A self-contained introduction to classical Greek, these volumes offer substantial readings, lessons, and vocabulary. A discussion of the conceptual structure of the Greek verb allows for the early consideration of passages that go beyond simple narration of fact to display the grammatical means of expressing the speaker’s speculations and feelings.
This Introduction to Ancient Greek is a remarkable work. It will certainly accomplish what ordinary Greek primers do-and then go far beyond. As a Greek primer, it combines the necessary rote learning with rational rules for the formation of words and the composition of sentences, in such a way that students may often infer facts that they would be likely to forget. Together with enticing, well-annotated Greek selections, an interesting vocabulary, and helpful appendices, students are empowered to read real Greek very soon.
Meanwhile the Introduction goes beyond this preliminary task of Greek competence to encourage reflection on language. It accomplishes this thinking by means of a thoughtful reworking of the traditional grammatical categories; thus it encourages such questions as; How do Greek linguistic structures differ from English ones, and with what effect on the conveyance of meaning? How, more generally, are the formalisms of language related to the expression of meaning, and how, in turn, is expressible meaning related to internal thinking?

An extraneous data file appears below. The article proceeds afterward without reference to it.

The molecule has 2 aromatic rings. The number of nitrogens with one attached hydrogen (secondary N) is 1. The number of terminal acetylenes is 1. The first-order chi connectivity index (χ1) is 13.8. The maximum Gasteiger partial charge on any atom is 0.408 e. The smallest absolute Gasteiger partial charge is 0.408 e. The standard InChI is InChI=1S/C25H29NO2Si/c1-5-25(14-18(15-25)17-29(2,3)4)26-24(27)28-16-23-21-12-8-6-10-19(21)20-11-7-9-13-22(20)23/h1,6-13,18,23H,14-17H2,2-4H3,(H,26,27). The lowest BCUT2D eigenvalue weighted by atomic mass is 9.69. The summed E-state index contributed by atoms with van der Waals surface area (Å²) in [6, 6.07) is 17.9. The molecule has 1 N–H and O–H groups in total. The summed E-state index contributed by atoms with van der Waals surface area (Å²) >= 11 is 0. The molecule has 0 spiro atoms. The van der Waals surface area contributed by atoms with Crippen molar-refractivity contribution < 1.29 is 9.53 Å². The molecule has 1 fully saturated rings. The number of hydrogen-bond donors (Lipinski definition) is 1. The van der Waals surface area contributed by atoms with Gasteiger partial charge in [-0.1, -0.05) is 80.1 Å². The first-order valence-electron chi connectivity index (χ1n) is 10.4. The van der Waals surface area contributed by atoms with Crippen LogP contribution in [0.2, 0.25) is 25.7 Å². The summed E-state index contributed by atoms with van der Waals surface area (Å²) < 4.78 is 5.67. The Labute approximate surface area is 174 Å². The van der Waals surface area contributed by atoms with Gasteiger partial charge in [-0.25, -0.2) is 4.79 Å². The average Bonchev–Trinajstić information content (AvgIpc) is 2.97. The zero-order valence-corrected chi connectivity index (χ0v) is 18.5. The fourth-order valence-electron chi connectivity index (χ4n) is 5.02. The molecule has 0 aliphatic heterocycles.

The Introduction will work both for a student's self-study and for the classroom. The single learner, who wants to acquire Greek for its intelligent beauty and for access to its incomparable texts, will find copious help, while the classroom teacher will possess a tool for turning a weary slog into a vivid experience. -- Eva Brann, St. John's College, Annapolis
Series: An Introduction to Ancient Greek
Number Of Pages: 538
Published: 31st July 2017
Publisher: University Press of America
Country of Publication: US
Dimensions (cm): 28.1 x 21.8 x 3.4
Weight (kg): 1.53
Edition Number: 4